The study unravels blatant discrepancies between the ordinary citizen’s perception of the “true Macedonian identity” and that professed by the State. It also uncovers the fact that the academics, when asked to comment anonymously, affirm the thesis about the constructedness of any national identity, express fundamental disbelief in any historical primordialism and fail to find means to justify the project when faced with the facts about the citizens’ perception of the “identity truth.”All the academics as well as the ordinary citizens which participated in the study requested and were guaranteed absolute anonymity. The fear to publicly problematize the project has been explicitly expressed by virtually all of them.
The research results we arrived at are intended to be presented to the institutions which are most invested in the promotion and realization of the Project, namely the Ministry of Culture, the Ministry of Foreign Affairs (since it affects the EU integration processes and the relations with the neighboring countries), the academics in the country who silently legitimize the historic and identity related goals of the Project and, finally, those actors in the international community which seek to understand the “sensitive” aspects of the identity issue in the light of the name dispute with Greece.
The start of the Project Skopje 2014 corresponds with a series of disappointments by the NATO and the EU implying an infinitely postponed accession to both organizations due to the “name dispute” between Greece and Macedonia, in spite of the fact that the country has been a EU candidate member since 2005, which culminated at the Bucharest NATO Summit in 2008. After having completed the qualitative research upon which this study is based, we argue that if Skopje 2014 Project seeks to “heal the wounded ego” of the Macedonians, it fails to do so since it imports an alien cultural paradigm which seems to deepen the sense of an externally imposed negation of what is intimately sensed as the truth of the Macedonian identity (as expressed by the citizens of Skopje which participated in this study).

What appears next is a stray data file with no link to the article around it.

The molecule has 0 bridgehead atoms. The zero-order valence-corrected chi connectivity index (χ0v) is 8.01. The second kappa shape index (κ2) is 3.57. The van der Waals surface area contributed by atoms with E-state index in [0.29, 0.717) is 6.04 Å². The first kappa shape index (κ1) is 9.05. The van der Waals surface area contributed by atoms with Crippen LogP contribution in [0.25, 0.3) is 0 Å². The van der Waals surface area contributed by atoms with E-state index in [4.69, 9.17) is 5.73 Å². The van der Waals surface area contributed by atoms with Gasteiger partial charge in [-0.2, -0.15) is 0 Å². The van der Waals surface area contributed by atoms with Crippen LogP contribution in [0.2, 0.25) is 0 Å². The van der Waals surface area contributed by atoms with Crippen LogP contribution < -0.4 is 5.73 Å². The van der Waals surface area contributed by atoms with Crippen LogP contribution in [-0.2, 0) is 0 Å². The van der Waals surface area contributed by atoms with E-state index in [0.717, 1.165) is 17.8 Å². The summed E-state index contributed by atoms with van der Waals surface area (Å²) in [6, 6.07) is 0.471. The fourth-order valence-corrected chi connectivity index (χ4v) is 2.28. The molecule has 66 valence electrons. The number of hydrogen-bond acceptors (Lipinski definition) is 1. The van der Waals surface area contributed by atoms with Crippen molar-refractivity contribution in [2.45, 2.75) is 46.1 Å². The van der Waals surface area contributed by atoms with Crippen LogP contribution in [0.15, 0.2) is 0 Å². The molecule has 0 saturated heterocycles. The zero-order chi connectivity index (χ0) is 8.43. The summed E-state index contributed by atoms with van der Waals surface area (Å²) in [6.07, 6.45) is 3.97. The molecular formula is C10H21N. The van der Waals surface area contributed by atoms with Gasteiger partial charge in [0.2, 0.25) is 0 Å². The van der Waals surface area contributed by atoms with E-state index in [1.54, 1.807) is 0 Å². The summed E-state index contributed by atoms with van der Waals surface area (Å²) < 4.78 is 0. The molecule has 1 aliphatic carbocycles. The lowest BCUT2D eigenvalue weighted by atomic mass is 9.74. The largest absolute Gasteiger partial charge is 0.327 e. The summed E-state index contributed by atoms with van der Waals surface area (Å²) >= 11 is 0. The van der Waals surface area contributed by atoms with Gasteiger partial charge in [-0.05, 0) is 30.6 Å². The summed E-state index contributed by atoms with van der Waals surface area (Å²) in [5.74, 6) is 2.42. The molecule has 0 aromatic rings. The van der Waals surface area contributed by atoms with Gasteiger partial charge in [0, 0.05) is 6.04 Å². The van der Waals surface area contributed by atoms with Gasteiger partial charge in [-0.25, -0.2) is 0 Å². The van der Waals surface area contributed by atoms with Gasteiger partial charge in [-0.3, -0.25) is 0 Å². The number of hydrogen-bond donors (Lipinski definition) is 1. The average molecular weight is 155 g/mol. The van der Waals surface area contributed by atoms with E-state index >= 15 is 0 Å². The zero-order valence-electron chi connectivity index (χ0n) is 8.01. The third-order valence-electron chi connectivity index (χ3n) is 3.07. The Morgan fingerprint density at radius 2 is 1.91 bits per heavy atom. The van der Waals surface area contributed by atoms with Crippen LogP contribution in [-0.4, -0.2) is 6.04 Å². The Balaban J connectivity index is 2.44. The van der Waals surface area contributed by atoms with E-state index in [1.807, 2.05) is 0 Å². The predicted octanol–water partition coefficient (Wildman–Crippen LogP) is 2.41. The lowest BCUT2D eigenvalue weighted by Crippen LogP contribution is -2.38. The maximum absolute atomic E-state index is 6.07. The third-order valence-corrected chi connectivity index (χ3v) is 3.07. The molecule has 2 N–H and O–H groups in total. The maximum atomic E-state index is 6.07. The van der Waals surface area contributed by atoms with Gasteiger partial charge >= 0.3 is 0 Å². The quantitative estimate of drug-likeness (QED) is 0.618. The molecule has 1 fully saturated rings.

Since its start in the beginning of 2010 until April 2013, as part of the Skopje 2014 Project, a total number of 35 objects in predominantly neoclassicist style and some approximation of the baroque have been erected (buildings, statues and monuments) upon the decision and with the funds provided by the Ministry of Culture, several of the most monumental statues (including the “Warrior on a Horse” representing Alexander the Great) have been built upon the initiative of the Municipality of Center (with funds provided by the Government), whereas the Government was the investor of the new monumental buildings of the Ministry of Foreign Affairs, the Constitutional Court, the baroque facade of the Government building and a couple of others. These numbers were presented at a press conference held on 22 of April 2013 by the Minister of Culture Ms Elizabeta Kanceska Milevska who informed that a total of 207.872.492 euro has been spent so far on the project.